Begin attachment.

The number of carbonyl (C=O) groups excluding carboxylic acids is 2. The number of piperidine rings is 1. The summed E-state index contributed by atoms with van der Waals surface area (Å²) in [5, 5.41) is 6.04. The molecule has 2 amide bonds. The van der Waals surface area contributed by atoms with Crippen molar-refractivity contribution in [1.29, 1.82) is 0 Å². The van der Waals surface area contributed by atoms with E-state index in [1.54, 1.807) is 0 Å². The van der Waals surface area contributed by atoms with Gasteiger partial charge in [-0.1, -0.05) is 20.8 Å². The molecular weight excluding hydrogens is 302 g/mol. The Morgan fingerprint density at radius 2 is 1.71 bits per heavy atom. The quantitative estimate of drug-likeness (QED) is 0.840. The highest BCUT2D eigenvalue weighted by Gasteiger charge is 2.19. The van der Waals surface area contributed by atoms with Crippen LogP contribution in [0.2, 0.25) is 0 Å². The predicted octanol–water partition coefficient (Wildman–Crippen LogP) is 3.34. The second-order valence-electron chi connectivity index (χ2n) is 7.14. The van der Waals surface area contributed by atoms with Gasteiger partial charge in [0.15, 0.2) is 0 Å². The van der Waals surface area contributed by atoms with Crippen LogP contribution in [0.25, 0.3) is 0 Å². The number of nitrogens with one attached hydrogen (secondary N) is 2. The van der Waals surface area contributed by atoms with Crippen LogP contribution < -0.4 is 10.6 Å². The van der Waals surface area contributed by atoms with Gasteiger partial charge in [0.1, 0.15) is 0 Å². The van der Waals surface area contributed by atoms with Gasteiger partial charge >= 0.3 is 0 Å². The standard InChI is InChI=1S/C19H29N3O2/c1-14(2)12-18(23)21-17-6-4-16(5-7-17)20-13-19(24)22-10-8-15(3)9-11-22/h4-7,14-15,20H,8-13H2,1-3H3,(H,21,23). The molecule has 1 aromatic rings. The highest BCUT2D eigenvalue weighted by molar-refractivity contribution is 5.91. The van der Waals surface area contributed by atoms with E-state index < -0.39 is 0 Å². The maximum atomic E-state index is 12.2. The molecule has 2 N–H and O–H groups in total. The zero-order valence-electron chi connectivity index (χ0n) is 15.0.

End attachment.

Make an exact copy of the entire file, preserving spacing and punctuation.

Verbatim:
The number of carbonyl (C=O) groups excluding carboxylic acids is 2. The number of piperidine rings is 1. The summed E-state index contributed by atoms with van der Waals surface area (Å²) in [5, 5.41) is 6.04. The molecule has 2 amide bonds. The van der Waals surface area contributed by atoms with Crippen molar-refractivity contribution in [1.29, 1.82) is 0 Å². The van der Waals surface area contributed by atoms with E-state index in [1.54, 1.807) is 0 Å². The van der Waals surface area contributed by atoms with Gasteiger partial charge in [-0.1, -0.05) is 20.8 Å². The molecular weight excluding hydrogens is 302 g/mol. The Morgan fingerprint density at radius 2 is 1.71 bits per heavy atom. The quantitative estimate of drug-likeness (QED) is 0.840. The highest BCUT2D eigenvalue weighted by Gasteiger charge is 2.19. The van der Waals surface area contributed by atoms with Crippen LogP contribution in [0.2, 0.25) is 0 Å². The predicted octanol–water partition coefficient (Wildman–Crippen LogP) is 3.34. The second-order valence-electron chi connectivity index (χ2n) is 7.14. The van der Waals surface area contributed by atoms with Gasteiger partial charge in [0.15, 0.2) is 0 Å². The van der Waals surface area contributed by atoms with Crippen LogP contribution in [0.25, 0.3) is 0 Å². The number of nitrogens with one attached hydrogen (secondary N) is 2. The van der Waals surface area contributed by atoms with Crippen LogP contribution < -0.4 is 10.6 Å². The van der Waals surface area contributed by atoms with Gasteiger partial charge in [0.1, 0.15) is 0 Å². The van der Waals surface area contributed by atoms with Gasteiger partial charge >= 0.3 is 0 Å². The standard InChI is InChI=1S/C19H29N3O2/c1-14(2)12-18(23)21-17-6-4-16(5-7-17)20-13-19(24)22-10-8-15(3)9-11-22/h4-7,14-15,20H,8-13H2,1-3H3,(H,21,23). The molecule has 1 aromatic rings. The highest BCUT2D eigenvalue weighted by molar-refractivity contribution is 5.91. The van der Waals surface area contributed by atoms with E-state index < -0.39 is 0 Å². The maximum atomic E-state index is 12.2. The molecule has 2 N–H and O–H groups in total. The zero-order valence-electron chi connectivity index (χ0n) is 15.0.